Steve Jobs

Steve Jobs has died. I learned about his passing via the internet on my iPhone. The significance of that didn’t register with me until I read President Obama’s words: ‘[T]here may be no greater tribute to Steve’s success than the fact that much of the world learned of his passing on a device he invented.’

On the face of it I feel a bit silly for mourning the loss of a businessman I never met. I mean, would I have mourned the passing of Edison or Carnegie? Many figures have had great, if not greater, impact on the world than Steve Jobs.

But Steve didn’t just change his world. He, through his vision and products, changed the way we all look at our world. He touched our hearts by showing us what is possible—anything and everything.

Steve Jobs told us it was ok to Think Different. That’s where progress is. That’s were fun is.

I look around my house as I write this and it is full of the results of Steve’s vision and dedication. Mac Mini, iPad, iPhone, Apple TV. There all here. And that isn’t so much an indication of dogmatic fanboy-ism as it is the fact that Steve gave us products that we enjoy. Products that we love to use.

Take a look at the site this morning:

Screen Shot 2011-10-06 at 11.06.35 AM

Notice not only what is not there—all the stuff at the bottom of the page. Notice what is there. The powerful photo of the thinking Steve. And above him: His legacy. Those things he created for us. Apple itself. The Apple Store. The Mac, iPod, iPhone, iPad, and iTunes. Every single one of those things changed the world in some way. But they are still above him. Because as important as Steve was to all of us who loved and used his products, what was important to Steve was executing the vision. Doing the work. Making something beautiful, and well-designed, and useful. I think this is exactly the image of Steve that he would be most proud of.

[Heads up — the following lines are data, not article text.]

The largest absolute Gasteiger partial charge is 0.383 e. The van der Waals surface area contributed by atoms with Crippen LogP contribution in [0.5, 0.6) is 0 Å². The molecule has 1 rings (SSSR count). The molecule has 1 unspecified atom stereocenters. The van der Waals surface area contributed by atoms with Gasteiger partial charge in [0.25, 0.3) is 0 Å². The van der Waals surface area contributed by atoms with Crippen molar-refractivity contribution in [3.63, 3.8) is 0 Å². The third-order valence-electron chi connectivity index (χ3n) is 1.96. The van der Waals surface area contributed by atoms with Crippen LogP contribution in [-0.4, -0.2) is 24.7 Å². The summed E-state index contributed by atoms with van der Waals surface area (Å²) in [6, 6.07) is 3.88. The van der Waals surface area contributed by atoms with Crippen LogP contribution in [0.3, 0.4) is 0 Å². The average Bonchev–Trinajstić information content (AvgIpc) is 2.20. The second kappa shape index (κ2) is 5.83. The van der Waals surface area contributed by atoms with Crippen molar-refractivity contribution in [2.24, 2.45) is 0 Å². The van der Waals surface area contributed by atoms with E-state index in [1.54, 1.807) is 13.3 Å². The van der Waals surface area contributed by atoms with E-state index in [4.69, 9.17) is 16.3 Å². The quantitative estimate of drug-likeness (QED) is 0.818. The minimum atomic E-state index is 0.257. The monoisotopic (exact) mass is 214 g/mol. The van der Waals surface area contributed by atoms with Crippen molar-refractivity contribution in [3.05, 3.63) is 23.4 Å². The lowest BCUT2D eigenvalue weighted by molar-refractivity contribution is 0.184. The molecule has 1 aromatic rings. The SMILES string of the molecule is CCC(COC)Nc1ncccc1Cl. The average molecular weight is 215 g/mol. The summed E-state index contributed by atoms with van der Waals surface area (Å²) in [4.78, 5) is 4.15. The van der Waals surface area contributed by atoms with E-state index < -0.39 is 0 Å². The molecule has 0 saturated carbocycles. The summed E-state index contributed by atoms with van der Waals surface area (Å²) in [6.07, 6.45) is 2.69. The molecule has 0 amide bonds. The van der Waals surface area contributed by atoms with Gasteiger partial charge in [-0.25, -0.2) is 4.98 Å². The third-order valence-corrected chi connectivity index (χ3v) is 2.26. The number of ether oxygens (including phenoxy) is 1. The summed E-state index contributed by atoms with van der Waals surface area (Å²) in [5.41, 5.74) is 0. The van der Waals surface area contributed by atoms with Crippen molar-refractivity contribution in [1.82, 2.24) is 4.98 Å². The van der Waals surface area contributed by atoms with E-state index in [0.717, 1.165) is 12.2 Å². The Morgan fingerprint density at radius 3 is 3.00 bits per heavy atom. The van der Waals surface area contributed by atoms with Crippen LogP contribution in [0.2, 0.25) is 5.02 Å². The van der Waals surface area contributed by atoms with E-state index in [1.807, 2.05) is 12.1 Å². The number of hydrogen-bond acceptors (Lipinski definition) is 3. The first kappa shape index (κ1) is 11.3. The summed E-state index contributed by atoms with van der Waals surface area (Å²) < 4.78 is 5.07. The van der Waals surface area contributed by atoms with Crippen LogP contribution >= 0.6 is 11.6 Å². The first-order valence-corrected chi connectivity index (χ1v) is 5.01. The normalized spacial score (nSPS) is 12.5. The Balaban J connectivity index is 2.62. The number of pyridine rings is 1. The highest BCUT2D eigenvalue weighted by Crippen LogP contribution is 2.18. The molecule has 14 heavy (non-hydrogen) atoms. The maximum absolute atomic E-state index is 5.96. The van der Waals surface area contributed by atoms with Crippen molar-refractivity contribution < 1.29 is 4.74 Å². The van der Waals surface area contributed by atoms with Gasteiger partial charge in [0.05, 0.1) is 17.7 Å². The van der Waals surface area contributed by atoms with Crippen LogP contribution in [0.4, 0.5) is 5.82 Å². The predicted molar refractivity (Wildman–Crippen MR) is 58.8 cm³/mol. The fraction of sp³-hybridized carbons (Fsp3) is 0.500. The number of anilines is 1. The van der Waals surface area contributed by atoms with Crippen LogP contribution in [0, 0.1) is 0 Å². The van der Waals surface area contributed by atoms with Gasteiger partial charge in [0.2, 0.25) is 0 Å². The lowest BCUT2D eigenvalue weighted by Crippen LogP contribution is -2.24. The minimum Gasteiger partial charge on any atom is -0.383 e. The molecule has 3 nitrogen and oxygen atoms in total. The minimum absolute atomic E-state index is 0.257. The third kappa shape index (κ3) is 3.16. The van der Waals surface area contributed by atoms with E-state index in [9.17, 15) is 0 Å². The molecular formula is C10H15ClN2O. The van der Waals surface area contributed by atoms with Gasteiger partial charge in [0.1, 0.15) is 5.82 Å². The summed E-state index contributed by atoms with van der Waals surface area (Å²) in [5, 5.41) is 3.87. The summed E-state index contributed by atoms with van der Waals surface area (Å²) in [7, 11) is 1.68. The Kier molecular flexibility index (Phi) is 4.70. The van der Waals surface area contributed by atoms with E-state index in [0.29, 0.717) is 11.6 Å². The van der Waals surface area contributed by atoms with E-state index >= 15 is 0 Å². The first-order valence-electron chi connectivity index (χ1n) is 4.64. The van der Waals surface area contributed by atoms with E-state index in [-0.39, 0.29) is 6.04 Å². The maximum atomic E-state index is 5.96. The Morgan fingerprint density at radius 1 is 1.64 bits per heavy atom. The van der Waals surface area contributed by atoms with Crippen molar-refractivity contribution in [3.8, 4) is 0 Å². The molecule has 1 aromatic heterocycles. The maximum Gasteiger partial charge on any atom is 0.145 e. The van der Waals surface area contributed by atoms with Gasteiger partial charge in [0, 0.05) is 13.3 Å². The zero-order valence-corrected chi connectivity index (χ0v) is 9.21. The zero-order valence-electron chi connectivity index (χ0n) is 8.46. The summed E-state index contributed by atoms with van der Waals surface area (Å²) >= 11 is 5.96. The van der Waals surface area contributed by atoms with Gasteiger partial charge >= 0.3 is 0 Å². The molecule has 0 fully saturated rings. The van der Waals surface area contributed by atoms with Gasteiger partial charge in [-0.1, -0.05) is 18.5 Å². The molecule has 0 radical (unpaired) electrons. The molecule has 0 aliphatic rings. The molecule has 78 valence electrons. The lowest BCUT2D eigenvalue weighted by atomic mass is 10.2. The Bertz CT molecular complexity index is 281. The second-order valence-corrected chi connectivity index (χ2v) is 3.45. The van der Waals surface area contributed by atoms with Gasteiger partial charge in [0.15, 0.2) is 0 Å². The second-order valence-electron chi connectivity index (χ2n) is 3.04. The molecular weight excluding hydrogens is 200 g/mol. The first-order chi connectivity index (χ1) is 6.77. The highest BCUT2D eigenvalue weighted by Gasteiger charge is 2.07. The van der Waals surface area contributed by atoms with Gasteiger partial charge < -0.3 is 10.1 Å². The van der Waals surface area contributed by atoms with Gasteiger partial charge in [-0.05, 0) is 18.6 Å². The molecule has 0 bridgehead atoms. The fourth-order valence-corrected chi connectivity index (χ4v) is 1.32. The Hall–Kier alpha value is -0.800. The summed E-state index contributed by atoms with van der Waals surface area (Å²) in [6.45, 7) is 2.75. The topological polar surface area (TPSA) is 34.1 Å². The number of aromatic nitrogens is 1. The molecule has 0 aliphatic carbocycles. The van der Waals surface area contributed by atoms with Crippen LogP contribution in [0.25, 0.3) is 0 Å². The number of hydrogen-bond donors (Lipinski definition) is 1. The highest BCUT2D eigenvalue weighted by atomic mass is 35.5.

While we will be sad to live in a world without Steve Jobs, we can celebrate the fact that we got to live in a world with Steve Jobs. A world changed by Steve.

Please take the time to read the words of some other admirers of Steve Jobs:

From Andy Ihnatko, Steve Jobs

From Marco Arment, Steve Jobs: 1955–2011

From John Gruber, Universe Dented, Grass Underfoot